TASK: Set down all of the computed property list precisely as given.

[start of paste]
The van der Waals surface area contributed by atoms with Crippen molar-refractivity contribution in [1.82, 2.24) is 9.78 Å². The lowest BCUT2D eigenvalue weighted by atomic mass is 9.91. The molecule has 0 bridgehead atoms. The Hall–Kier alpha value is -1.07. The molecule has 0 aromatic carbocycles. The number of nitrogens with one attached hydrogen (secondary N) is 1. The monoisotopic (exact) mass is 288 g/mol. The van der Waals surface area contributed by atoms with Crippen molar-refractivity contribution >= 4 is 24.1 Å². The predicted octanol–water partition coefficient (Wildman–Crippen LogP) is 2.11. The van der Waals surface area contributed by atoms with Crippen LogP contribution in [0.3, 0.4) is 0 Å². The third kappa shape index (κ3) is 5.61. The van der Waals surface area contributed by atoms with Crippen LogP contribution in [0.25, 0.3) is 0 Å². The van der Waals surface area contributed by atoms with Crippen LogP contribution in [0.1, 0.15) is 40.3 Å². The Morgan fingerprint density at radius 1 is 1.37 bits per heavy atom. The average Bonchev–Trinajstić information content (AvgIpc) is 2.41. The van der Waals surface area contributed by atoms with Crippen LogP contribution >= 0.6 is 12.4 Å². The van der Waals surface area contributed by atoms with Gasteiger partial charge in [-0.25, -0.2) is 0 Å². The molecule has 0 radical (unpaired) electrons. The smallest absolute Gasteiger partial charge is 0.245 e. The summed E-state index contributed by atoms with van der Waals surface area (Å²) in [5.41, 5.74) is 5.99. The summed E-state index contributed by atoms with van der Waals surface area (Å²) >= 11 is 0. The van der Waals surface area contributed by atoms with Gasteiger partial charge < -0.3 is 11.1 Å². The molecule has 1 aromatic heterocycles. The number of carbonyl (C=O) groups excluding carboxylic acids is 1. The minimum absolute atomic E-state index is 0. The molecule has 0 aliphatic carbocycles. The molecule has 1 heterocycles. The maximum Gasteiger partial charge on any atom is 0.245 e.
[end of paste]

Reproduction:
The van der Waals surface area contributed by atoms with Crippen molar-refractivity contribution in [1.82, 2.24) is 9.78 Å². The lowest BCUT2D eigenvalue weighted by atomic mass is 9.91. The molecule has 0 bridgehead atoms. The Hall–Kier alpha value is -1.07. The molecule has 0 aromatic carbocycles. The number of nitrogens with one attached hydrogen (secondary N) is 1. The monoisotopic (exact) mass is 288 g/mol. The van der Waals surface area contributed by atoms with Crippen molar-refractivity contribution >= 4 is 24.1 Å². The predicted octanol–water partition coefficient (Wildman–Crippen LogP) is 2.11. The van der Waals surface area contributed by atoms with Crippen LogP contribution in [0.3, 0.4) is 0 Å². The third kappa shape index (κ3) is 5.61. The van der Waals surface area contributed by atoms with Crippen LogP contribution in [0.25, 0.3) is 0 Å². The van der Waals surface area contributed by atoms with Crippen LogP contribution in [0.1, 0.15) is 40.3 Å². The Morgan fingerprint density at radius 1 is 1.37 bits per heavy atom. The average Bonchev–Trinajstić information content (AvgIpc) is 2.41. The van der Waals surface area contributed by atoms with Crippen LogP contribution >= 0.6 is 12.4 Å². The van der Waals surface area contributed by atoms with Gasteiger partial charge in [-0.25, -0.2) is 0 Å². The molecule has 0 radical (unpaired) electrons. The smallest absolute Gasteiger partial charge is 0.245 e. The summed E-state index contributed by atoms with van der Waals surface area (Å²) in [5.41, 5.74) is 5.99. The summed E-state index contributed by atoms with van der Waals surface area (Å²) >= 11 is 0. The van der Waals surface area contributed by atoms with Gasteiger partial charge < -0.3 is 11.1 Å². The molecule has 1 aromatic heterocycles. The number of carbonyl (C=O) groups excluding carboxylic acids is 1. The minimum absolute atomic E-state index is 0. The molecule has 0 aliphatic carbocycles. The molecule has 1 heterocycles. The maximum Gasteiger partial charge on any atom is 0.245 e.